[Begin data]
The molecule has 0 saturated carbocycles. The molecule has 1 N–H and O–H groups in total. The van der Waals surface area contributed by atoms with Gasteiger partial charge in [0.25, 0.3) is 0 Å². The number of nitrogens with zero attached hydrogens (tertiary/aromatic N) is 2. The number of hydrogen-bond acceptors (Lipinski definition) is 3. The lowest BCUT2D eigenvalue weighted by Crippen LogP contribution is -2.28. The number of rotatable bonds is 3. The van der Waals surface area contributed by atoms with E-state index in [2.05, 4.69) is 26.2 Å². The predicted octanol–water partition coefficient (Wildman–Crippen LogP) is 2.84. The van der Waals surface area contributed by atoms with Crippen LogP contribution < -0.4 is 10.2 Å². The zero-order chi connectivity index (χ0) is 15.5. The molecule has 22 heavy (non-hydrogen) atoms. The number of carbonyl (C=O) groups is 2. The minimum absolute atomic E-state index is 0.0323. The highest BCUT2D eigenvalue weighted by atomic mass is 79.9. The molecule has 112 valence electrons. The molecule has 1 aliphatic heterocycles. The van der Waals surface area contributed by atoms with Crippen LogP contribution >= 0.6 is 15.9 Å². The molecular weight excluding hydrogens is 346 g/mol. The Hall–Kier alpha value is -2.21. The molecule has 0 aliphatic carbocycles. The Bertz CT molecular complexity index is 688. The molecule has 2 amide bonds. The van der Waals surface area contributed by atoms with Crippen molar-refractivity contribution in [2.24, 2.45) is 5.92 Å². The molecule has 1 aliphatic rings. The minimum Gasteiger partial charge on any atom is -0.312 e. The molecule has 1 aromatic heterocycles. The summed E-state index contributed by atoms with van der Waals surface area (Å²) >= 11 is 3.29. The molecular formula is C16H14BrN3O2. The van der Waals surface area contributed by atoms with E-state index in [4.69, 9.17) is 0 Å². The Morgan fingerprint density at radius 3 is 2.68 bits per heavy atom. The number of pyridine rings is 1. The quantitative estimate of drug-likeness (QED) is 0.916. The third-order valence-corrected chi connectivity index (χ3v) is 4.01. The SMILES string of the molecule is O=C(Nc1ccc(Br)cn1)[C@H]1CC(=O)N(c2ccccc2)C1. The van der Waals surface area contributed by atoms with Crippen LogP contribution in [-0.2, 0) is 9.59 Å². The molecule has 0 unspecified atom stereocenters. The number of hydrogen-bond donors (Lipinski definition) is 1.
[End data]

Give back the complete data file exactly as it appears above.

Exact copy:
The molecule has 0 saturated carbocycles. The molecule has 1 N–H and O–H groups in total. The van der Waals surface area contributed by atoms with Gasteiger partial charge in [0.25, 0.3) is 0 Å². The number of nitrogens with zero attached hydrogens (tertiary/aromatic N) is 2. The number of hydrogen-bond acceptors (Lipinski definition) is 3. The lowest BCUT2D eigenvalue weighted by Crippen LogP contribution is -2.28. The number of rotatable bonds is 3. The van der Waals surface area contributed by atoms with E-state index in [2.05, 4.69) is 26.2 Å². The predicted octanol–water partition coefficient (Wildman–Crippen LogP) is 2.84. The van der Waals surface area contributed by atoms with Crippen LogP contribution < -0.4 is 10.2 Å². The zero-order chi connectivity index (χ0) is 15.5. The molecule has 22 heavy (non-hydrogen) atoms. The number of carbonyl (C=O) groups is 2. The minimum absolute atomic E-state index is 0.0323. The highest BCUT2D eigenvalue weighted by atomic mass is 79.9. The molecule has 112 valence electrons. The molecule has 1 aliphatic heterocycles. The van der Waals surface area contributed by atoms with Crippen LogP contribution >= 0.6 is 15.9 Å². The molecular weight excluding hydrogens is 346 g/mol. The Hall–Kier alpha value is -2.21. The molecule has 0 aliphatic carbocycles. The Bertz CT molecular complexity index is 688. The molecule has 2 amide bonds. The van der Waals surface area contributed by atoms with Crippen molar-refractivity contribution in [2.24, 2.45) is 5.92 Å². The molecule has 1 aliphatic rings. The minimum Gasteiger partial charge on any atom is -0.312 e. The molecule has 1 aromatic heterocycles. The summed E-state index contributed by atoms with van der Waals surface area (Å²) >= 11 is 3.29. The molecular formula is C16H14BrN3O2. The van der Waals surface area contributed by atoms with E-state index in [4.69, 9.17) is 0 Å². The Morgan fingerprint density at radius 3 is 2.68 bits per heavy atom. The number of pyridine rings is 1. The quantitative estimate of drug-likeness (QED) is 0.916. The third-order valence-corrected chi connectivity index (χ3v) is 4.01. The SMILES string of the molecule is O=C(Nc1ccc(Br)cn1)[C@H]1CC(=O)N(c2ccccc2)C1. The van der Waals surface area contributed by atoms with Crippen LogP contribution in [-0.2, 0) is 9.59 Å². The molecule has 0 unspecified atom stereocenters. The number of hydrogen-bond donors (Lipinski definition) is 1.